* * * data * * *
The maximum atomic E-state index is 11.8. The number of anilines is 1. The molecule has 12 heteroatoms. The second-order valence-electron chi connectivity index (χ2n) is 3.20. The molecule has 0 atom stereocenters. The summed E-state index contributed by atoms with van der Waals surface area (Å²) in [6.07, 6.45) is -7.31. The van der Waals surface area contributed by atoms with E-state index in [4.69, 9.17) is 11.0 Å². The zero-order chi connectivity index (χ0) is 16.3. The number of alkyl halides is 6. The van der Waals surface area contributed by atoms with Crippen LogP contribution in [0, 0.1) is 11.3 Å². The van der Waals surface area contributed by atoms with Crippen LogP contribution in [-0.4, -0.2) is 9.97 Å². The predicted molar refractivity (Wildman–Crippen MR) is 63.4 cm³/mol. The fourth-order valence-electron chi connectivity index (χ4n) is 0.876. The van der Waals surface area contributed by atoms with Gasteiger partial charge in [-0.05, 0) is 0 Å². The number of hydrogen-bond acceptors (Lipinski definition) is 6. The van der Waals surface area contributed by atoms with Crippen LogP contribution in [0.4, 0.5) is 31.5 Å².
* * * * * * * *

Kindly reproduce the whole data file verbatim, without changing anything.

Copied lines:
The maximum atomic E-state index is 11.8. The number of anilines is 1. The molecule has 12 heteroatoms. The second-order valence-electron chi connectivity index (χ2n) is 3.20. The molecule has 0 atom stereocenters. The summed E-state index contributed by atoms with van der Waals surface area (Å²) in [6.07, 6.45) is -7.31. The van der Waals surface area contributed by atoms with E-state index in [4.69, 9.17) is 11.0 Å². The zero-order chi connectivity index (χ0) is 16.3. The number of alkyl halides is 6. The van der Waals surface area contributed by atoms with Crippen LogP contribution in [0, 0.1) is 11.3 Å². The van der Waals surface area contributed by atoms with Crippen LogP contribution in [-0.4, -0.2) is 9.97 Å². The predicted molar refractivity (Wildman–Crippen MR) is 63.4 cm³/mol. The fourth-order valence-electron chi connectivity index (χ4n) is 0.876. The van der Waals surface area contributed by atoms with Gasteiger partial charge in [-0.05, 0) is 0 Å². The number of hydrogen-bond acceptors (Lipinski definition) is 6. The van der Waals surface area contributed by atoms with Crippen LogP contribution in [0.4, 0.5) is 31.5 Å².